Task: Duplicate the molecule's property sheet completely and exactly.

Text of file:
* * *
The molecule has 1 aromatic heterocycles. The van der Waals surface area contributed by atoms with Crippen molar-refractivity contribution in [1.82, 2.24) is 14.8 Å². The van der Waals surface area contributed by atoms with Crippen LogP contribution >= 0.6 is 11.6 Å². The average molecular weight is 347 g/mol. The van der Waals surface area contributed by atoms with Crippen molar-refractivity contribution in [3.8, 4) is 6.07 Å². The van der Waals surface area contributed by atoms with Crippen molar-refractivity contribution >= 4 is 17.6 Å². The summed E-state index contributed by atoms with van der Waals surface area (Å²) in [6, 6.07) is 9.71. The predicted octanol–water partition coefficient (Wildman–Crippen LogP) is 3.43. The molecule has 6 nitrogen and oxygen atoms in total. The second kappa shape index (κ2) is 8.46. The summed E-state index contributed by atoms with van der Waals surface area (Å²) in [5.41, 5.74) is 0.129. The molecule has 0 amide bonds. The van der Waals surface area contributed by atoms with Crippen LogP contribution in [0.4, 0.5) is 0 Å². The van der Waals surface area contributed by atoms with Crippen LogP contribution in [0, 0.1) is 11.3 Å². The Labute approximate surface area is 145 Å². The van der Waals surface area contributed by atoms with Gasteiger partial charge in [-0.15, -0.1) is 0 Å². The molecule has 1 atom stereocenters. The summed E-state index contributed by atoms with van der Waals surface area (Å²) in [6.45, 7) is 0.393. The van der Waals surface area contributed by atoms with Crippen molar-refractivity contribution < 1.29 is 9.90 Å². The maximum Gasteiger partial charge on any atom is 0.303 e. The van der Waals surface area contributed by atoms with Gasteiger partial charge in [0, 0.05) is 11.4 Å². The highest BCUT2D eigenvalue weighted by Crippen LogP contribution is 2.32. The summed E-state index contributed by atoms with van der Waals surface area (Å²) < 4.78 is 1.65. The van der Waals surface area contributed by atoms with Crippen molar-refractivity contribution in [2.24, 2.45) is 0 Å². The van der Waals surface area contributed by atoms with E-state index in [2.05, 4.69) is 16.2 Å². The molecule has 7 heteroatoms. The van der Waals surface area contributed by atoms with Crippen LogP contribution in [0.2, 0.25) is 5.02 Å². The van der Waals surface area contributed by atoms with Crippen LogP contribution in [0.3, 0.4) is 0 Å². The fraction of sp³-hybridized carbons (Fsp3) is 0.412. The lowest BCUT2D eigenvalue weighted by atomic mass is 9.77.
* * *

The molecule has 1 aromatic heterocycles. The van der Waals surface area contributed by atoms with Crippen molar-refractivity contribution in [1.82, 2.24) is 14.8 Å². The van der Waals surface area contributed by atoms with Crippen LogP contribution >= 0.6 is 11.6 Å². The average molecular weight is 347 g/mol. The van der Waals surface area contributed by atoms with Crippen molar-refractivity contribution in [3.8, 4) is 6.07 Å². The van der Waals surface area contributed by atoms with Crippen molar-refractivity contribution >= 4 is 17.6 Å². The summed E-state index contributed by atoms with van der Waals surface area (Å²) in [6, 6.07) is 9.71. The predicted octanol–water partition coefficient (Wildman–Crippen LogP) is 3.43. The molecule has 6 nitrogen and oxygen atoms in total. The second kappa shape index (κ2) is 8.46. The summed E-state index contributed by atoms with van der Waals surface area (Å²) in [5.41, 5.74) is 0.129. The molecule has 0 amide bonds. The van der Waals surface area contributed by atoms with Crippen LogP contribution in [0.4, 0.5) is 0 Å². The van der Waals surface area contributed by atoms with Crippen LogP contribution in [0, 0.1) is 11.3 Å². The Labute approximate surface area is 145 Å². The van der Waals surface area contributed by atoms with Gasteiger partial charge in [-0.15, -0.1) is 0 Å². The molecule has 1 atom stereocenters. The summed E-state index contributed by atoms with van der Waals surface area (Å²) in [6.45, 7) is 0.393. The van der Waals surface area contributed by atoms with Crippen molar-refractivity contribution < 1.29 is 9.90 Å². The maximum Gasteiger partial charge on any atom is 0.303 e. The van der Waals surface area contributed by atoms with Gasteiger partial charge in [0, 0.05) is 11.4 Å². The highest BCUT2D eigenvalue weighted by Crippen LogP contribution is 2.32. The summed E-state index contributed by atoms with van der Waals surface area (Å²) < 4.78 is 1.65. The van der Waals surface area contributed by atoms with Crippen molar-refractivity contribution in [2.24, 2.45) is 0 Å². The van der Waals surface area contributed by atoms with E-state index in [2.05, 4.69) is 16.2 Å². The molecule has 7 heteroatoms. The van der Waals surface area contributed by atoms with Crippen LogP contribution in [0.2, 0.25) is 5.02 Å². The van der Waals surface area contributed by atoms with Crippen LogP contribution in [0.3, 0.4) is 0 Å². The fraction of sp³-hybridized carbons (Fsp3) is 0.412. The lowest BCUT2D eigenvalue weighted by atomic mass is 9.77.